There is some historic precedence here: During the 1918 Spanish Flu, open-air hospitals in Boston that exposed patients to the sun saw a reduction in fatality rates: to 13% from 40%.
We’re in the middle of a solar cycle minimum, when the sun’s magnetic field flips and the total solar irradiance reaching the Earth is at a minimum, as are the number of sunspots. The last pandemic, H1N1, happened during the last solar cycle minimum. The 1918 Spanish flu pandemic happened during a solar cycle maximum. When it comes to viral pandemics, the flipping of the Sun’s magnetic field seems to matter, on either extreme, when electromagnetic radiation reaching the Earth is changing most slowly and virus evolution can keep up with the rate of change. While higher solar activity and irradiance typically correlate with more sunspots, the passage of a sunspot temporarily reduces irradiance reaching the Earth. Indeed, my research found that Covid-19 cases grow faster one viral incubation cycle after days with a higher number of sunspots. It turns out the coronavirus’ name may have proved uncannily prescient. Perhaps isn’t just the virus’ crown we should be looking at, but the sun’s, as well.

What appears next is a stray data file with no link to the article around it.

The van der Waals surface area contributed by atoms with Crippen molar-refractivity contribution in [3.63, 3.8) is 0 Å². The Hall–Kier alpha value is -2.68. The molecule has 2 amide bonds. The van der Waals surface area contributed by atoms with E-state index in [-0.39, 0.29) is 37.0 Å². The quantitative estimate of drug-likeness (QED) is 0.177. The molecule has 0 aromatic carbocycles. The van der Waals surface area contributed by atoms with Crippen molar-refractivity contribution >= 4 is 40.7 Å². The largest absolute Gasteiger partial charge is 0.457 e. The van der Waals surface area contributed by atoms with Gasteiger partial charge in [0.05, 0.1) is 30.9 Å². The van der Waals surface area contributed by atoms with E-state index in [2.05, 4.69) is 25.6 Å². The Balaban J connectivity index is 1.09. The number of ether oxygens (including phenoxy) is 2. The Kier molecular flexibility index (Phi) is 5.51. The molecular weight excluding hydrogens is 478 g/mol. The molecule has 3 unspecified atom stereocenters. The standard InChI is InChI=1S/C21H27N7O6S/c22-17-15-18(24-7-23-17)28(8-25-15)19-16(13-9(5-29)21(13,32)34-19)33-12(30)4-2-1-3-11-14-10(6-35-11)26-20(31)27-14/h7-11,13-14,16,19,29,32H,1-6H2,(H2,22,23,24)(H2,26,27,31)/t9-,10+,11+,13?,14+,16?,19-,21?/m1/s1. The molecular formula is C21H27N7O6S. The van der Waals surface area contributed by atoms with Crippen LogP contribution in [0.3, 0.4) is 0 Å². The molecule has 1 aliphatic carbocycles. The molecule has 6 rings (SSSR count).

Smokers in France have been shown to be less affected by Covid-19. Whilst the French are testing giving medical personnel nicotine patches, the answer may be simpler: with all the smoking restrictions indoors, smokers spend more time outdoors, in the sunlight. Differences in the time spent outdoors could underlie some of the increased prevalence of Covid-19 among the elderly, who spend less time outdoors, and perhaps even some of its gender bias.
The virus that causes Covid, Coronavirus-COV-2, is an RNA virus, made of the single stranded nucleic acid that is also used as intermediaries between DNA and proteins. That means they don’t have a backup copy of the genetic information that can be used to repair damage caused by ultraviolet radiation. That makes Covid-19 particularly sensitive to the sun’s rays. Indeed, the virus evolved in a bat, a nocturnal animal, so it did not get selected for resistance to sunlight.
Sunlight also stimulates production of vitamin D, which is known to boost immune response and also to reduce the production of pro-inflammatory cytokines, which could also explain some of the benefit of sunlight, since Covid-19 infection, like H1N1, gives rise to a cytokine storm, an autoimmune response where the immune system attacks the body’s own cells. Indeed, countries with lower prevalence of vitamin D deficiency among elderly females have seen half the Covid-19 fatality rate than those with higher prevalence of vitamin D deficiency.